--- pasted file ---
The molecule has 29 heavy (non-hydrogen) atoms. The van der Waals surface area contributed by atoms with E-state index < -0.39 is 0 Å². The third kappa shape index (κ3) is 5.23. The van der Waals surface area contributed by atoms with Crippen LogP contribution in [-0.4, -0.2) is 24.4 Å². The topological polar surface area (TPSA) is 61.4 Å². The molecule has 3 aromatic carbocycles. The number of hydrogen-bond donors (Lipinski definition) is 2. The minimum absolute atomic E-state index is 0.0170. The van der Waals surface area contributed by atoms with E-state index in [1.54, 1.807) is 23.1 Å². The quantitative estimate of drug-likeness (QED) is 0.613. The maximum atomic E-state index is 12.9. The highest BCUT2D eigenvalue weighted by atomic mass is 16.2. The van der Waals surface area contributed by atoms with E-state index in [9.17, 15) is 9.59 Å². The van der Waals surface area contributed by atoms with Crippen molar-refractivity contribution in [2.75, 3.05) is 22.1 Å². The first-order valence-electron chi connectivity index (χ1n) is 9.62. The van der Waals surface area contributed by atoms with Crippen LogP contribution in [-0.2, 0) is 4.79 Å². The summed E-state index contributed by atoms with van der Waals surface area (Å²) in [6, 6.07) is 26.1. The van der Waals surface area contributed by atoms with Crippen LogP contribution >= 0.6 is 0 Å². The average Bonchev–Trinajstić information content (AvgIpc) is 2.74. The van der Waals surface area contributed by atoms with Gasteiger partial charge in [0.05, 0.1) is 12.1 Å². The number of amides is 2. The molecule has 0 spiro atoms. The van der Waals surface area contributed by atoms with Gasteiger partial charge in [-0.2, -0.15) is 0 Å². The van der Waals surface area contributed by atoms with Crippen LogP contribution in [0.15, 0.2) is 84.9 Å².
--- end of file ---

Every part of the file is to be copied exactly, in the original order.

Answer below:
The molecule has 29 heavy (non-hydrogen) atoms. The van der Waals surface area contributed by atoms with E-state index < -0.39 is 0 Å². The third kappa shape index (κ3) is 5.23. The van der Waals surface area contributed by atoms with Crippen LogP contribution in [-0.4, -0.2) is 24.4 Å². The topological polar surface area (TPSA) is 61.4 Å². The molecule has 3 aromatic carbocycles. The number of hydrogen-bond donors (Lipinski definition) is 2. The minimum absolute atomic E-state index is 0.0170. The van der Waals surface area contributed by atoms with E-state index in [1.54, 1.807) is 23.1 Å². The quantitative estimate of drug-likeness (QED) is 0.613. The maximum atomic E-state index is 12.9. The highest BCUT2D eigenvalue weighted by atomic mass is 16.2. The van der Waals surface area contributed by atoms with E-state index in [9.17, 15) is 9.59 Å². The van der Waals surface area contributed by atoms with Crippen molar-refractivity contribution in [2.75, 3.05) is 22.1 Å². The first-order valence-electron chi connectivity index (χ1n) is 9.62. The van der Waals surface area contributed by atoms with Crippen LogP contribution in [-0.2, 0) is 4.79 Å². The summed E-state index contributed by atoms with van der Waals surface area (Å²) in [6, 6.07) is 26.1. The van der Waals surface area contributed by atoms with Crippen LogP contribution >= 0.6 is 0 Å². The average Bonchev–Trinajstić information content (AvgIpc) is 2.74. The van der Waals surface area contributed by atoms with Gasteiger partial charge in [0.05, 0.1) is 12.1 Å². The number of amides is 2. The molecule has 0 spiro atoms. The van der Waals surface area contributed by atoms with Gasteiger partial charge in [-0.2, -0.15) is 0 Å². The van der Waals surface area contributed by atoms with Crippen LogP contribution in [0.15, 0.2) is 84.9 Å².